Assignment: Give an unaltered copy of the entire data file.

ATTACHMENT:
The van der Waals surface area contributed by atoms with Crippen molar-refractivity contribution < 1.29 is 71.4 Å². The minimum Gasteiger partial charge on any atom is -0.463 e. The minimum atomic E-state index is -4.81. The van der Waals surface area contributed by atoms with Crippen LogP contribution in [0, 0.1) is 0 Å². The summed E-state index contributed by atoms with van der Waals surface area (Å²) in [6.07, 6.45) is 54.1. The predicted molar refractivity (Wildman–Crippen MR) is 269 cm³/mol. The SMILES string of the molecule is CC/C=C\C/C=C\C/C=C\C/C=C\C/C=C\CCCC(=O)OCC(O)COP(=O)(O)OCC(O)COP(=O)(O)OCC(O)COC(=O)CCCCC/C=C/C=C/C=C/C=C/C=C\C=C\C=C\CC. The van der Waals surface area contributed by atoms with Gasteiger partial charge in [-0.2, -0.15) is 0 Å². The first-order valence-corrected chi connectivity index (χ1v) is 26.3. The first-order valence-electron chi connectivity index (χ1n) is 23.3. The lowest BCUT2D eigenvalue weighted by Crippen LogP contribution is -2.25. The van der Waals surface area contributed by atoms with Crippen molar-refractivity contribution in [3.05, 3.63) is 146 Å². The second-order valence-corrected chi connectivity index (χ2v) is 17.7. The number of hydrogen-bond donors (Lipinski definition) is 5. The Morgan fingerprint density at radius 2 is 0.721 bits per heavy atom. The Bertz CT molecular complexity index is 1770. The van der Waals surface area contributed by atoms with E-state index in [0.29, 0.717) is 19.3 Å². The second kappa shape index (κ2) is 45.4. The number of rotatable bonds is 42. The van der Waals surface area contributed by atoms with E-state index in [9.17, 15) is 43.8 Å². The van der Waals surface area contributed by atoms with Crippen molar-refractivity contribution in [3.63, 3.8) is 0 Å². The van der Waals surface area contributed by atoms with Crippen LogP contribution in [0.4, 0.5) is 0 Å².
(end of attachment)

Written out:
The van der Waals surface area contributed by atoms with Crippen molar-refractivity contribution < 1.29 is 71.4 Å². The minimum Gasteiger partial charge on any atom is -0.463 e. The minimum atomic E-state index is -4.81. The van der Waals surface area contributed by atoms with Crippen LogP contribution in [0, 0.1) is 0 Å². The summed E-state index contributed by atoms with van der Waals surface area (Å²) in [6.07, 6.45) is 54.1. The predicted molar refractivity (Wildman–Crippen MR) is 269 cm³/mol. The SMILES string of the molecule is CC/C=C\C/C=C\C/C=C\C/C=C\C/C=C\CCCC(=O)OCC(O)COP(=O)(O)OCC(O)COP(=O)(O)OCC(O)COC(=O)CCCCC/C=C/C=C/C=C/C=C/C=C\C=C\C=C\CC. The van der Waals surface area contributed by atoms with Gasteiger partial charge in [-0.2, -0.15) is 0 Å². The first-order valence-corrected chi connectivity index (χ1v) is 26.3. The first-order valence-electron chi connectivity index (χ1n) is 23.3. The lowest BCUT2D eigenvalue weighted by Crippen LogP contribution is -2.25. The van der Waals surface area contributed by atoms with Crippen molar-refractivity contribution in [3.05, 3.63) is 146 Å². The second-order valence-corrected chi connectivity index (χ2v) is 17.7. The number of hydrogen-bond donors (Lipinski definition) is 5. The Morgan fingerprint density at radius 2 is 0.721 bits per heavy atom. The Bertz CT molecular complexity index is 1770. The van der Waals surface area contributed by atoms with E-state index in [0.29, 0.717) is 19.3 Å². The second kappa shape index (κ2) is 45.4. The number of rotatable bonds is 42. The van der Waals surface area contributed by atoms with E-state index in [9.17, 15) is 43.8 Å². The van der Waals surface area contributed by atoms with Crippen molar-refractivity contribution in [3.63, 3.8) is 0 Å². The van der Waals surface area contributed by atoms with Crippen LogP contribution in [0.4, 0.5) is 0 Å².